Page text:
Saturday, July 2, 2011

Josh & Bri's Veggies CSA Newsletter; Volume 1 Issue 5

June 26, 2011

Naturally grown food for those dear

Happy belated Summer Solstice everyone!

We celebrated the solstice by bringing my dear grandparents down and up windy, narrow roads and into the far hills of Berea to one of the most important farms, as far as I’m concerned, in the country. Susana Lein and her home atop a beautiful mountain, Salamander Springs Farm, is where you can see much of what Josh and I aspire to. She had a wonderful summer solstice party, a gathering of hippies from my grandparents view, a gathering of really great people whose primary concern is for the health of the land. It was grand fun to show my grandparents around to what our weedy mess of mulch and vegetables can become after ten years.

After delicious food, grand music and dear company we turned the grandparents home and headed to Lexington for continued socializing (quite the rarity for us). Some fellow farmers and CFA (Community Farm Alliance) have organized an “Ag Legacy Group” of sorts and had a little concert benefit. I love my life out in the country more than a calf loves milk, but it’s easy to neglect your social life. Through this group we have met awesome fellow farmers, our age, who are doing it! Living this “back t the land” dream by actually trying it out. It’s always a breath of fresh air to be around them, and gives us new ideas to try out when we return home.

After some relaxing, however, we spent much of the longest day of the year thinking about the shortest. Why were we bothering ourselves with the dark and gloomy prospect of winter? Well because you have to plan your meals months in advance if you want to grow them yourself! In January I dreamed of pesto and so drew basil in the garden plan; I now enjoy it at least twice per week. Now we dream of good eats through fall, winter, and the coming spring and so plan and plant accordingly. Our fall seed order with Fedco arrived yesterday, today half of it was put in plug trays. Mmm endive. And hmm, scorzonera?

While the garden is growing wonderfully, and our many trials and experiments are proving fruitful, what is even more exciting is how exponentially better we can do it next year. Being the plan and diagram master, I am stoked to be able to plan and diagram for this land after having gotten to know it for a season. We will be able to winter over many vegetables, giving us an early start next year (meaning, food to you sooner!) and we will know how to place, grow and care for each and every vegetable next year as a result of this year’s garden. Oh experiential learning! There is no greater teacher.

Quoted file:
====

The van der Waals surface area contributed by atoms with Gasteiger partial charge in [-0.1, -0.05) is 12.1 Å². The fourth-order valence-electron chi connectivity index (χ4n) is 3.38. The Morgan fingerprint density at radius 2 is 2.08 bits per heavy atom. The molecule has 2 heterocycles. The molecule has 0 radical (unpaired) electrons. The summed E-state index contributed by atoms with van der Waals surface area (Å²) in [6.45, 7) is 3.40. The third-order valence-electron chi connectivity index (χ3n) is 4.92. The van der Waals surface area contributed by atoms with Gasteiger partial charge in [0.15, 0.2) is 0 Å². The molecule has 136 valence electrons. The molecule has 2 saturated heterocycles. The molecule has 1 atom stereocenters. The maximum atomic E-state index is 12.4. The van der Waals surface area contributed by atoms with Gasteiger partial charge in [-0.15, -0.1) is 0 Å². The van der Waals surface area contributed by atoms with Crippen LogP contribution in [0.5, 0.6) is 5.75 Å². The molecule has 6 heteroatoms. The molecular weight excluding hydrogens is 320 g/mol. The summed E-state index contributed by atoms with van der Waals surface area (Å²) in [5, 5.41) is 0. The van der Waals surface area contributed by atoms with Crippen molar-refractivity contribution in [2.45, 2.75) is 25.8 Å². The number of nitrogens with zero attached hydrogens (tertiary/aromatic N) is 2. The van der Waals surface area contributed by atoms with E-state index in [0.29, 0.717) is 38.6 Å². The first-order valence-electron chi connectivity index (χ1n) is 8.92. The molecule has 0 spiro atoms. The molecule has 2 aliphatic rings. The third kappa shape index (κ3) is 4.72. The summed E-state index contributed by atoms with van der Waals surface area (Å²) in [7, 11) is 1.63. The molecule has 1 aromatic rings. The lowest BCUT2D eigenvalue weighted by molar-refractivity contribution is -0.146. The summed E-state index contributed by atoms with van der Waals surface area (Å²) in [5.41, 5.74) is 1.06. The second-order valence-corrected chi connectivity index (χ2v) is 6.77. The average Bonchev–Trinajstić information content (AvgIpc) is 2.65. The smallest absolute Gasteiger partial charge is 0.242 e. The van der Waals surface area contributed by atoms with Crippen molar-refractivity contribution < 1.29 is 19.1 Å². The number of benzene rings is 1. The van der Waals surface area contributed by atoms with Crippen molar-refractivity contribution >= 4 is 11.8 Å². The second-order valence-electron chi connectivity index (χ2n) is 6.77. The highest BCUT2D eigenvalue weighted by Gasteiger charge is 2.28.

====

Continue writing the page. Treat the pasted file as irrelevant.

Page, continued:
But back to the present, where we all are no matter how often we try to live in the future. The garden is glistening. A sea of green my camera cannot do justice. High currents of sunflower, wide waves of zucchini, a consistent undercurrent of lettuce, splashes of color from the many many blossoms of various upcoming vegetables. Cucumbers have quickly overcome their trellis and we’ve been picking and enjoying the new fruit, you should expect them in your basket week after next. Zuchinni and tomatoes are not too far behind, potatoes have flowered, beans are podding, cabbage is heading, yada yada. Lettuce continues to amaze us and we think we’ll be able to keep arugula and spinach going longer next year in the same way. The only pest issues as of yet have been cabbage worms, pod borers on my beloved chickpeas and some slimy nasty buggers on the tomatillos. But all have been manageable and far preferable to the alternative. As my grandmother says, it’s delightful to find a squirming worm as you pull back the husk from a fresh ear of corn because you know it must not have been poisoned. Though Josh’s broccoli and cabbage worm sautĂ© was a tad unnerving the other day, I’m still happy it’s organic (please note; it was only one worm and we tend to was your vegetables far more thoroughly than our own!)

Boy if I don’t wrap this up soon Josh is likely to dehydrate himself weeding so I best get back out and join him. I hope your gardens, meals, health and happiness are all whole and well. Enjoy our continued beautifully mild weather!

Bri & Josh

Josh & Bri's Veggies CSA Newsletter; Volume 1 Issue 4

June 9, 2011

Naturally grown food for those dear

Hello again everyone!

Goodness, all that rain and now it feels like August. The days of mild or predictable seasons are well over. Thankfully the thick layer of mulch all over the garden keeps the plants cool, moist and well drained, ie., all around adaptable to whatever weather hits them. Well maybe not the most severe, but you get my point.